For some a career path becomes a blueprint that an individual follows right from a young age, while others can take a different direction into a specific industry.
For proud Torontonian, Jen Sakato, her path to the comedy stage was both a little offbeat and came a little later in her life than most aspiring comedians.
Sakato was born and raised in the west end of Toronto. While reminiscing about growing up, Sakato laughed, as she refers to herself as let’s just say, ‘well behaved.’
In her teen years, she was quite music focused, with an emphasis on non-mainstream genres, as Sakato enjoyed punk and hardcore music. Sakato made a point of mentioning that she enjoyed funny things, but never thought about actually doing stand-up comedy. Her official foray didn’t come at an open mic, like most standup comics, but at a friend’s wedding.
“A friend of mine, who is a bit of a hippie, decided as part of the entertainment at her wedding she would have a talent show,” Sakato explained. “Before the big day, a bunch of my friends had encouraged me to go up. Keep in mind, I didn’t just do it on a whim. I was prepared and parts of my jokes were more of a cornball nature and involved making some funny one liners about her British husband. Overall, my first experience was fun and I got a really good reaction from the room of attendees.”
After her unconventional debut in stand-up comedy, Sakato waited almost a year before taking the plunge at her first open mic.
“When you are getting started in comedy there is no real mystery to it,” Sakato said. “You arrive at an open mic and you put your name on a piece of paper at 11 p.m. at night and boom you are guaranteed a spot. When I was starting out for whatever reason, it did take me a while to realize that.”
Sakato has been doing stand-up comedy for close to seven years, she laughed and interjected that she has quit a couple times and has come crawling back to joke-telling.
When put on the spot to describe her comedic style, Sakato said, “it is a mix of observational, add in some crankiness and overall she can come across as a sourpuss making her way through life.”
All comedians have those moments on stage when they feel their performance might be coming off the rails. They will then look to regain control of their comedic set with their ‘go to’ material. For Sakato, she discussed how she has a bad habit of doing some crowd interaction or engaging directly with her audience. And she is openly honest when admitting that it hasn’t always produced the best results.
“If I need a full go to when I’m on stage, just introducing who I am and my ethnic background always seems to work,” Sakato said. “When scanning the room I can see the looks from people, trying to size me up and figure out my background. It seems to be a good ice-breaker to do an introduction and let people know that I am both East Asian and White. After that I always make a joke from it and ask if there are any further questions and we just move on.”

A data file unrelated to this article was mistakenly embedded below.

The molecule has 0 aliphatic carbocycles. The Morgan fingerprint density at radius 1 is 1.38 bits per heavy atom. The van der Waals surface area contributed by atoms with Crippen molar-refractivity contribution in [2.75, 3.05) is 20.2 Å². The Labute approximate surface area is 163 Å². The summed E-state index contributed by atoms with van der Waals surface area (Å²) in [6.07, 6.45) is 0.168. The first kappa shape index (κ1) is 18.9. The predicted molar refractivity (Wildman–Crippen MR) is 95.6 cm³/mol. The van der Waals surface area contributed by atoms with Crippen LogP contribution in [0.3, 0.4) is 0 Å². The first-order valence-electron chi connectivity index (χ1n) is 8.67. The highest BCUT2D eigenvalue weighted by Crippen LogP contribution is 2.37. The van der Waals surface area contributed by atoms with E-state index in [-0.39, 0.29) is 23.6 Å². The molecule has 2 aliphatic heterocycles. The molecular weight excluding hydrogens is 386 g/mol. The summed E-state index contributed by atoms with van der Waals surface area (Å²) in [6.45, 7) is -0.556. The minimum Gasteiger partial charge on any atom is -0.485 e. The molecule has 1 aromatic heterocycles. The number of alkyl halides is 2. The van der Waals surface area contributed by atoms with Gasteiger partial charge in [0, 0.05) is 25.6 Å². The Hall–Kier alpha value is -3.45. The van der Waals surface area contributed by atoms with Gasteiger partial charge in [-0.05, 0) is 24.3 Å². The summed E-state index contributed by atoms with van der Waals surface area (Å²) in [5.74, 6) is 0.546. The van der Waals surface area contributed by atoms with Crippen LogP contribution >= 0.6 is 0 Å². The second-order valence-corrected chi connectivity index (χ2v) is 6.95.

The Dozen Album
It was recorded over two nights at The Ossington with labelmate Gavin Stephens, also working on his album “All Inclusive Coma.”
For Sakato, she began planning the album cover at the start of the pandemic when rules were implemented about social distancing. With the different health and safety restrictions in place across Canada, photography was not an option.
The next choice was an illustrated cover. After some brainstorming, Sakato realized that she used to love staring at illustrated album covers growing up and was stoked to do one for herself. Then she formulated a plan to reach out to Rodger Beck, a creative illustrator in Toronto.
“He does a lot of satirical stuff and was so fun to work with. It was his idea to have me à la Tony Montana with piles of donuts and icing sugar around me. The TV monitors with images of various stages of donut-making is me watching over my dominion. Or maybe I’m just a perv for them dirty do’s.”
‘Who Let the Dogs Out’
Besides performing, Sakato is currently an entrepreneur that co-runs her own dog walking business with her husband and comedian, Patrick Hakeem, when not on stage, Their company name, a true play on the words called “We Will Walk You” utilizing some creativity and homage to the classic Queen song “We Will Rock You.”
In the future, Sakato is looking into other endeavours that she can remain close to home and during challenging times be considered a little more pandemic proof. Currently, she is beginning to pursue opportunities in voice over work, along with animation voice work.
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